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This week in security

There's no business quite like the worm business, apparently.

There's no business quite like the worm business, apparently.

Trend Micro is warning of a new variant of the Bropia worm that uses MSN Messenger to spread. Bropia.F is packaged with a second, more damaging worm that tries to exploit poorly patched computers, the antivirus company said Thursday.

The latest variant of Bropia was discovered Wednesday evening, Trend Micro said. It infects systems belonging to users of MSN Messenger by sending itself as a picture of a roast chicken with tan lines to all available or online contacts. It also releases a second, more dangerous worm, called Agabot.ajc, on the infected computer.

"The potential for damage is quite high, because it drops another worm on your machine that is quite nasty and can spread through a network by taking advantage of unpatched desktops and servers," said Adam Biviano, a senior systems engineer at Trend Micro.

Sophos warned Thursday that photos of a "dead" Saddam Hussein are the lure for a new mass-mailing worm, in the latest instance of attackers using well-known figures as bait. The Bobax.H worm purports to offer photos that show that the former Iraqi leader was killed while attempting to escape from custody, the antivirus company said.

"It's a brand new virus that converts users' PCs into spam factories," said Graham Cluley, a Sophos senior security consultant. "Although it hasn't reached epidemic proportions yet, it is spreading."

Meanwhile, another new e-mail contains a picture of an old man pulling faces--and a dangerous Trojan horse. This worm, dubbed Wurmark-F, travels as an e-mail attachment and affects systems running Microsoft Windows. When opened, it displays a photo of a man "gurning"--a British tradition of making silly faces.

Sophos reported that when run, the worm installs a Trojan that allows hackers to take control of infected computers and capture information.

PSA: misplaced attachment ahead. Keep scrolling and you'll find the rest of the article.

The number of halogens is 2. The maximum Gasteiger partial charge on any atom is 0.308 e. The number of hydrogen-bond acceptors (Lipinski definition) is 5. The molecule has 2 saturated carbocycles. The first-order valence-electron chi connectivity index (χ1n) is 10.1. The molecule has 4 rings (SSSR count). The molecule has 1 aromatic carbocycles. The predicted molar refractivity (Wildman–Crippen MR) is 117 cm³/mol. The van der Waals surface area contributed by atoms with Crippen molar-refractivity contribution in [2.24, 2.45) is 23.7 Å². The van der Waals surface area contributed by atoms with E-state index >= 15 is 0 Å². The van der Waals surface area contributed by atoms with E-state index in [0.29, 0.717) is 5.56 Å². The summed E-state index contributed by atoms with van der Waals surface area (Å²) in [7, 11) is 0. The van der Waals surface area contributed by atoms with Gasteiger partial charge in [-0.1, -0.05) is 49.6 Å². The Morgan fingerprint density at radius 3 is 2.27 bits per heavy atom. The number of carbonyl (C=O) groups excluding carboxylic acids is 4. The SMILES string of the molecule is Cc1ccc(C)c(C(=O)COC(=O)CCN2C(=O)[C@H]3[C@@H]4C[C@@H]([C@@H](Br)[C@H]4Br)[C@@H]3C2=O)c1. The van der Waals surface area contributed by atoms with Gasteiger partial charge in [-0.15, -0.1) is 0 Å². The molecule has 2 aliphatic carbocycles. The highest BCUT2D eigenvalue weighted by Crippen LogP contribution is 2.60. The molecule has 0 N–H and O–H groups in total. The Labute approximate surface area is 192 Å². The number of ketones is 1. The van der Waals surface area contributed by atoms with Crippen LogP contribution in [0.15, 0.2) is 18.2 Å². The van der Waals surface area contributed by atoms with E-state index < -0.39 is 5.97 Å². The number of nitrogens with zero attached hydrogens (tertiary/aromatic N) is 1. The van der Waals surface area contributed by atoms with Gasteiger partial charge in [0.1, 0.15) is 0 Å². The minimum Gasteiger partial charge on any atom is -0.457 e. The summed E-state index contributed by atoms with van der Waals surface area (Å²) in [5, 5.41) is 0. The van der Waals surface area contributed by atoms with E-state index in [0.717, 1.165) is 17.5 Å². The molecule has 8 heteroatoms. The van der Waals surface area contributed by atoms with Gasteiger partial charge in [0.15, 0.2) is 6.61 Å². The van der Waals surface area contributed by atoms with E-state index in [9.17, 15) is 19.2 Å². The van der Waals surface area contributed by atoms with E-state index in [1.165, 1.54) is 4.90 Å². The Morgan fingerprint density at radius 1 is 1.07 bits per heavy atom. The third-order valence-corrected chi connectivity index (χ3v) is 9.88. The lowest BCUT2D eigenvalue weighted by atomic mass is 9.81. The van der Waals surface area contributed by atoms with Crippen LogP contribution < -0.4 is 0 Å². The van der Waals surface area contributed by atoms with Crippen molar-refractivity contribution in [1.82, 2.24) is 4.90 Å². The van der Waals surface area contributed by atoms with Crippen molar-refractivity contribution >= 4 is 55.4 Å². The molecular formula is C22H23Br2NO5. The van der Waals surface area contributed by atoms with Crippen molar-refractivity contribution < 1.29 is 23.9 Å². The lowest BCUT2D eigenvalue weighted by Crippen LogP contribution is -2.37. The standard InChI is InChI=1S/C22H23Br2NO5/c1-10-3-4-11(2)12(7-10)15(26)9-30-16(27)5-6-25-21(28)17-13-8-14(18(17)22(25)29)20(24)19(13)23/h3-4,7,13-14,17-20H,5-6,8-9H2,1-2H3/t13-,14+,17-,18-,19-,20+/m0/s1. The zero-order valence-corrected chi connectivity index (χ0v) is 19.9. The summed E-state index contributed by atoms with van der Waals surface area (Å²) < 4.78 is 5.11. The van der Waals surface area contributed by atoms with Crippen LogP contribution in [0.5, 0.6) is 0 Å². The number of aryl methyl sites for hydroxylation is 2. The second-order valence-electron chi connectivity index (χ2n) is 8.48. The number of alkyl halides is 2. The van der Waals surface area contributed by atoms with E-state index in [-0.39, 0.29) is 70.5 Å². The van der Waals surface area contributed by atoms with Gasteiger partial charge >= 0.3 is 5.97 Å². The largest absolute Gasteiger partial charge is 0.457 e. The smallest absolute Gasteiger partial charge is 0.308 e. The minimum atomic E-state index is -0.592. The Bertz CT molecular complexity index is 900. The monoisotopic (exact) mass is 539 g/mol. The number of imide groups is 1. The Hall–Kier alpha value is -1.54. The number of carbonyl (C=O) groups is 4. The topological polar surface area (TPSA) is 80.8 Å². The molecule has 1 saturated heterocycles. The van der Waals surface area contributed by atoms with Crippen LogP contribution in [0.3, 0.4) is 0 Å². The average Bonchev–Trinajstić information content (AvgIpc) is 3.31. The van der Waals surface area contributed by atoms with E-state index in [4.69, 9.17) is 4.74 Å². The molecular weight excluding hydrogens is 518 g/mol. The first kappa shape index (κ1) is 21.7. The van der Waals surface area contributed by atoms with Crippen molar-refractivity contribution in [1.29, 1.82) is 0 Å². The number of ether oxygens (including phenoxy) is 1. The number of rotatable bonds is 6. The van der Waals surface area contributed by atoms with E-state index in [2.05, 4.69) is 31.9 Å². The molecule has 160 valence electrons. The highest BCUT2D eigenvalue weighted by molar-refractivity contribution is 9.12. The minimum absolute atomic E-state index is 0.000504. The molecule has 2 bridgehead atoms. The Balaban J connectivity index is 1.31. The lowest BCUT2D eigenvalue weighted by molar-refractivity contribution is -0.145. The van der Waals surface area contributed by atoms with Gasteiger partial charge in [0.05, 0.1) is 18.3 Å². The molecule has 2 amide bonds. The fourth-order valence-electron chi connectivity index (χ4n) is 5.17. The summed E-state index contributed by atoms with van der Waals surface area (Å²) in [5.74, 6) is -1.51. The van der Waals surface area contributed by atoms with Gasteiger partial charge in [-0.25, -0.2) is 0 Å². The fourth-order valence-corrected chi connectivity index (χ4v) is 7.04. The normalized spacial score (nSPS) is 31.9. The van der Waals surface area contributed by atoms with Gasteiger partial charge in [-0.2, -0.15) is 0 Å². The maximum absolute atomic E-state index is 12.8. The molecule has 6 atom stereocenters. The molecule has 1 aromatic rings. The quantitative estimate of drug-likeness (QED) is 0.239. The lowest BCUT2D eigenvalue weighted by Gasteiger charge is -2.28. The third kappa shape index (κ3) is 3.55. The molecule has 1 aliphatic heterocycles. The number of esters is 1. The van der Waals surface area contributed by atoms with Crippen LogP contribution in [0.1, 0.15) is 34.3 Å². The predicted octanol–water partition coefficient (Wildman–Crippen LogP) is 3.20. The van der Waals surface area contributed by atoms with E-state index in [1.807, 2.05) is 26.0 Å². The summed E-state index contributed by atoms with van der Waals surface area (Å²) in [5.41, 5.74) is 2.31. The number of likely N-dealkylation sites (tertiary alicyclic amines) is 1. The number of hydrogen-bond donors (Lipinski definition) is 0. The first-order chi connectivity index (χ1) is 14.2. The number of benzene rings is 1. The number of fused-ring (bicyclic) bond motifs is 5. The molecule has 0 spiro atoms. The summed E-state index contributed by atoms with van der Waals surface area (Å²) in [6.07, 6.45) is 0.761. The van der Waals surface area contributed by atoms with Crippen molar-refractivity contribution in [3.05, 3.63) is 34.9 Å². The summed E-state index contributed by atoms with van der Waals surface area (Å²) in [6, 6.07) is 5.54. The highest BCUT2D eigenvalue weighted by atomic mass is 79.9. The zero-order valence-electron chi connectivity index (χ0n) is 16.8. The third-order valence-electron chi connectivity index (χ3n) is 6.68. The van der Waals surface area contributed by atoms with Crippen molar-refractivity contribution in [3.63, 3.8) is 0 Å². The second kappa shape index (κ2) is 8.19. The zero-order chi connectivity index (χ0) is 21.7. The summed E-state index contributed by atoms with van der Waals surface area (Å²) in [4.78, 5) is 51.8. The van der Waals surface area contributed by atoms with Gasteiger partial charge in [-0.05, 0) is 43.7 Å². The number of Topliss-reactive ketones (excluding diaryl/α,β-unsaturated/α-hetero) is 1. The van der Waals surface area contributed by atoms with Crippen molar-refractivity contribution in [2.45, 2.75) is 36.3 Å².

Worm authors are notoriously difficult to track down, but at least one has been captured and sentenced. In a poll from Sophos, a majority of respondents said the teenager--19-year-old Minnesota resident Jeffrey Lee Parson--got off easy when he was sentenced to 18 months in prison for unleashing a variant of the MSBlast worm.

A federal district court in January found Parson guilty of modifying the original MSBlast worm, also known as Blaster, and releasing the variant onto the Internet.

About 53 percent of the 250 business PC users responding to the poll said the sentence was too lenient. Only 14 percent believed the sentence should have been less harsh, and 12 percent said the most appropriate punishment was community service.

On the Microsoft front, the software giant downplayed the significance of a reported flaw in its latest update to Windows XP.

Responding to a Russian security company's claim that it found a way to beat a protective element of Microsoft's Windows XP Service Pack 2, Microsoft said it does not believe the issue represents a vulnerability. In fact, the company said the technology highlighted by Moscow-based Positive Technologies was never meant to be "foolproof" and added that the reported flaw does not, by itself, put consumers at risk.

A bumper crop of Microsoft patches will be released next week, including nine fixes for Windows flaws. The forewarning is part of the company's program to give regular computer users notice of monthly security bulletins before the patches themselves are released.